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A Meatless State of Mind
[Indianapolis Star - opinion]

Walk into the Meridian Street United Methodist Church social hall on Saturday, pick up a fork and prepare to be surprised.

Instead of fried chicken and other traditional entrees, you'll find 18 vegan and vegetarian dishes that promise to be just as enticing.

People are surprised to find that meat-free meals taste good, said Jessica Suhre, who is organizing the 2007 Indianapolis Meatout, an annual event designed to celebrate going meatless.

While it's a jump outside of the dietary box for many Americans, veganism is steadily gaining attention.

Vegetarianism in general involves eating no meat, fish or fowl, but vegans live an animal-free lifestyle. For ethical reasons and health benefits, they avoid meat, eggs and dairy in their diets, and animal fibers and products tested on animals in their homes.

Twenty years ago, vegans were on their own to experiment with developing meatless recipes and ingredients, but today, nationwide chains are developing soy milk and other vegan-friendly products and cookbooks featuring recipes for meatless dishes and even vegan cupcakes. On the home front, though, life without dairy, eggs and meat still draws questions.

"When I told my parents (I'd gone vegan), they thought I had an eating disorder," said Sarah Smith, a nine-year vegan and a marketing manager for natural foods store Wild Oats at Clay Terrace Mall.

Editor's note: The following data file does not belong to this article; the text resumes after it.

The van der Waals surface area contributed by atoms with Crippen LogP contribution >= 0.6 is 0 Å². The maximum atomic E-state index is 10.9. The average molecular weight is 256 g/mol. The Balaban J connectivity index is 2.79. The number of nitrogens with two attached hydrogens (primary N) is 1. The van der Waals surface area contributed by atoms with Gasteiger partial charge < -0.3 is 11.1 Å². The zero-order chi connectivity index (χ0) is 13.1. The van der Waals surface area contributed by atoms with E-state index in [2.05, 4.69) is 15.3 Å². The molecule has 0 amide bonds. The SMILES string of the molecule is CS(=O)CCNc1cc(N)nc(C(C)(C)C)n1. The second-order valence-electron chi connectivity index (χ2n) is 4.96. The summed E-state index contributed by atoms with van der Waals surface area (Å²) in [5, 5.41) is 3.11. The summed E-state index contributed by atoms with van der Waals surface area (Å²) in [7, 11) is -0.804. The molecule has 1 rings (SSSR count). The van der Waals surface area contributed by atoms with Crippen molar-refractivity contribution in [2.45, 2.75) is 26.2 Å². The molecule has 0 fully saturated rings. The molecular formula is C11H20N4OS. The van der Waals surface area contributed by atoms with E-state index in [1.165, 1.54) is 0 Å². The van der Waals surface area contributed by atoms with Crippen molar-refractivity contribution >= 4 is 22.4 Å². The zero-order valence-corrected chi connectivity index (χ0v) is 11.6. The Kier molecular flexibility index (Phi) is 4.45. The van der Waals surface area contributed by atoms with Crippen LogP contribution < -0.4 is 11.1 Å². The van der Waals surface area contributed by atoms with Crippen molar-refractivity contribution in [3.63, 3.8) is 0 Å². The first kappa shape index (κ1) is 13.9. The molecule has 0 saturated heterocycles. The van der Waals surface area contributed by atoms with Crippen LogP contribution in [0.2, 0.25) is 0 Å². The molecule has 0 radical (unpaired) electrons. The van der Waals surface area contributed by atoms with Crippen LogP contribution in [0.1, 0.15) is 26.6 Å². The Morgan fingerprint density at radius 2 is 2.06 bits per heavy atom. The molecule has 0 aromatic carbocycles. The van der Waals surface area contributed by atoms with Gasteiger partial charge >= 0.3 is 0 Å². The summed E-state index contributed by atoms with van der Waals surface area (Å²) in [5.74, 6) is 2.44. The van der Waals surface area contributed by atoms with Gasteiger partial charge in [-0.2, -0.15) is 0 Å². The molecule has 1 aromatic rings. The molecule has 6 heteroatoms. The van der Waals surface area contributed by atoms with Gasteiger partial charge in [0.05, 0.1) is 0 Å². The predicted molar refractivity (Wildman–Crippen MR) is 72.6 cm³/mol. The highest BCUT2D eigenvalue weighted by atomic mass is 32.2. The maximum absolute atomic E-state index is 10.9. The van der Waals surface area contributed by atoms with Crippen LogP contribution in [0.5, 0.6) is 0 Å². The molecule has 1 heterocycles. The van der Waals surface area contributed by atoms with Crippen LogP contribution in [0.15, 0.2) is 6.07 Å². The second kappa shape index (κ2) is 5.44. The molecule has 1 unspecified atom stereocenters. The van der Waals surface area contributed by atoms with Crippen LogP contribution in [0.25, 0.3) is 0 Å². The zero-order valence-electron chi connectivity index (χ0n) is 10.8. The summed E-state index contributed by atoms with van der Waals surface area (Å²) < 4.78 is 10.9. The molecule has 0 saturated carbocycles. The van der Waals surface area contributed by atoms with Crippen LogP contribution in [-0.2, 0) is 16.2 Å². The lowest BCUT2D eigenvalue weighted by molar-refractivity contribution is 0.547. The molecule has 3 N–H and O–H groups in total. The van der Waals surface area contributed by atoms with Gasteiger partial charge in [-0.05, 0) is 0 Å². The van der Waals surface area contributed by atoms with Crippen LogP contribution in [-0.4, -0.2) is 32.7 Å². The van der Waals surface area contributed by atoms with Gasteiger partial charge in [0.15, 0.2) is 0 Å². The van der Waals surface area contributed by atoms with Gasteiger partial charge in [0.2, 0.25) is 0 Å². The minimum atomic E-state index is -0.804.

But instead of eating less, Smith said, her options for meals were expanded.

"People say, 'Oh my gosh, what do you eat?' " Smith said. "I think it's because they focus on all of the things you're not eating. I suddenly started trying all these ethnic foods, and how much more that's out there that's really exciting."
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Isa Chandra Moskowitz began creating her own vegan recipes when she first rejected meat, dairy and eggs as a teenager.
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Now 34, Moskowitz has authored "Vegan With a Vengeance," which features recipes for breakfast, lunch, dinner and dessert, and "Vegan Cupcakes Take Over the World," co-written with Terry Hope Romero. They are working on another, due out in October.

The cupcakes book features tantalizing cupcakes -- little baked goods towering with decorative frosting, fruit and sprinkles.

"I think once you have your ideas solidified, your taste buds follow," Moskowitz said about going vegan. "You don't really crave the things people think you're going to crave."

Call Star reporter Jessica Halverson at (317) 444-6759.

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full story:
http://www.indystar.com/apps/pbcs.dll/article?AID=/20070725/ENTERTAINMENT02/707250301/-1/LOCAL17

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